Student voices: Habacuc Ortiz

Habacuc Ortiz is studying to be a teacher at Arizona State University's Mary Lou Fulton Teachers College
January 10, 2023

Habacuc Ortiz (BAE ’23) is studying to become a teacher at Arizona State University’s Mary Lou Fulton Teachers College. The first in his family to attend college, Ortiz started his studies at a local community college before transferring to ASU. He sees education as a way to help others reach their own potential, and is intrigued by the opportunity to transform education systems and increasing educator diversity. According to data evaluated by Pew Research, about 9% of all public school teachers are Latino. At ASU, which has been recognized as a Hispanic Serving Institution, more than 30% of MLFTC students identify as Latino.

Q: How did you get interested in education?

A: To be honest, it wasn’t something that I initially thought I could or would do. I thought I might become a physical therapist because I liked sports. As a senior in high school, I got involved with the Boys and Girls Club, and that gave me a chance to see what it might be like to be a role model to kids who came from difficult home and economic situations.

It didn’t sink in, though, until the last day of high school. I was finishing up a project about career paths, and a teacher who knew my desire to self-improve and to encourage others to do better suggested I consider teaching. I changed my choice on the spot from kinesiology to secondary education teaching. 

What is your own background?

My dad worked in agriculture, following the footsteps of his own parents who came to the United States from Mexico,  and he picked cucumbers in Arizona. So when I talk to students I bring that understanding of what it is like to be a first-generation American. My parents came from rural parts of Mexico where electricity and water were scarce, yet they were motivated and they wanted opportunity for their children – and they gave us a strong example. My dad got his high school diploma in the United States and was an honors student.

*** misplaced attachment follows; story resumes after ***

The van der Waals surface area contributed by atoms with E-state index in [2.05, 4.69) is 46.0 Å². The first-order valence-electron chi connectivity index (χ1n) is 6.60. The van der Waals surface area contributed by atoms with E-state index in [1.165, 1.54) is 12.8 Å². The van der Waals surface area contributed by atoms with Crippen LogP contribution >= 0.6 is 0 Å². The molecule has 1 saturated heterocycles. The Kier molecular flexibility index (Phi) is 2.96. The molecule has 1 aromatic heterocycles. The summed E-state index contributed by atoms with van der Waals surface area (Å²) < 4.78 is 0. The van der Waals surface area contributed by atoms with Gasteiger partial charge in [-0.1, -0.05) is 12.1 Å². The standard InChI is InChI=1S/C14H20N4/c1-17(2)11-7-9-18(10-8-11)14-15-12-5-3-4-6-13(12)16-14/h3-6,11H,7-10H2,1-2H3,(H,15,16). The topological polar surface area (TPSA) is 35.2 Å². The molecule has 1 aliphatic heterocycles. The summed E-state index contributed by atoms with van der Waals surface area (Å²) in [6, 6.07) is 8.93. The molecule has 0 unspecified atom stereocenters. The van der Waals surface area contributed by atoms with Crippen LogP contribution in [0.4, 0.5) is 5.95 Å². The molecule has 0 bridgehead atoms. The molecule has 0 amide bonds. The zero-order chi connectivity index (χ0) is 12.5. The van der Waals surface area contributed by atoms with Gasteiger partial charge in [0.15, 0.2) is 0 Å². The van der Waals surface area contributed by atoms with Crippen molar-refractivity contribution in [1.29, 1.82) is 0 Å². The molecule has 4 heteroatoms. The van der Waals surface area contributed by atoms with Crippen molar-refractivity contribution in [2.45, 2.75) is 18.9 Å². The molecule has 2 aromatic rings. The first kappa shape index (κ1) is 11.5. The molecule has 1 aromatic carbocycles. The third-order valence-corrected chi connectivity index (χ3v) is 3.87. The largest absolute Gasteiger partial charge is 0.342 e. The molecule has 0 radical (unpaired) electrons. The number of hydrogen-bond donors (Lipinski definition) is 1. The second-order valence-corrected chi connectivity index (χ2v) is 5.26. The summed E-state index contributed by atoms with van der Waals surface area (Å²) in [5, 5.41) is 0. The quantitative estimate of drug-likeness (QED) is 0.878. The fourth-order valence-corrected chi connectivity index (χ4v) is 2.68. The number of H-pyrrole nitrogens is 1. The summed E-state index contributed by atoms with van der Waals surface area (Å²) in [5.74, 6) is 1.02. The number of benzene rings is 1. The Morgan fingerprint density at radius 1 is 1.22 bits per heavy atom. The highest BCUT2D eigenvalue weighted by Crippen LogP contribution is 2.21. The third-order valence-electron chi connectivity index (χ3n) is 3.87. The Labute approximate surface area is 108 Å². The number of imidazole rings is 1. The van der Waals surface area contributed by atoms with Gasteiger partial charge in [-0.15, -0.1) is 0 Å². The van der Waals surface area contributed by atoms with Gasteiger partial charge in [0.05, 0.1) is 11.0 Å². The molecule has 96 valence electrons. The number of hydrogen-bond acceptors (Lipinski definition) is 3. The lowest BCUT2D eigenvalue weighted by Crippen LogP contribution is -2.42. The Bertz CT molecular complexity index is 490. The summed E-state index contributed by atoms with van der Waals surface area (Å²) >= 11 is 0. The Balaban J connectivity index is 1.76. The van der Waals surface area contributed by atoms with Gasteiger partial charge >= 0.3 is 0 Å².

What was the process like for pursuing your college education?

In junior high and high school, I was kind of the class clown. Teachers saw my potential, but I wasn’t taking things too seriously at the time. I graduated with a 2.4 GPA, and, following graduation, I got started at Chandler-Gilbert Community College. I was also working as a janitor, since that was the only job I could find during the pandemic. Back then, I didn’t have any insight into scholarships or how to apply for FAFSA.

Why did you choose MLFTC?

As I got closer to completing my associates degree at Chandler-Gilbert Community College, I reached out to one of my teachers to get advice for where to go next. Most of my teachers there were Sun Devils and spoke highly of their experiences with the university, and I was also drawn to the chance to continue my education locally, and so I got ready to transfer to ASU. The team at ASU helped get me set up with advisor meetings and understand the credit transfer process and scholarship opportunities.

How do you think the teaching profession may be enhanced through diversity?

I would have liked to have had more Latino teachers during my school experience and I look forward to being part of a wider effort to increase awareness of education as a professional and career path among Latino students. Having someone who understands, and who can connect to you on that level, is so important because it opens doors and conversations, which leads to opportunities and greater awareness of ways to prepare and plan for post-secondary education. 

What do you see as your future?

I feel like I’m fulfilling my true purpose now. I am looking to teach junior high because I see that as being a phase of life when young people are trying to figure things out and developing their own personalities and perspectives on life. Getting a bachelor’s degree at Arizona State University’s MLFTC will just be the start. I also see the value of pursuing a master’s degree and even a PhD to further my expertise and knowledge in the education field. 

Right now it’s about creating change in the educational setting by helping other students thrive personally and academically. As I look to the future, I can also see how I could make a difference through research or being involved in systemic change in an educational leadership capacity. 

Student voices at MLFTC is an ongoing series featuring students at ASU's Mary Lou Fulton Teachers College.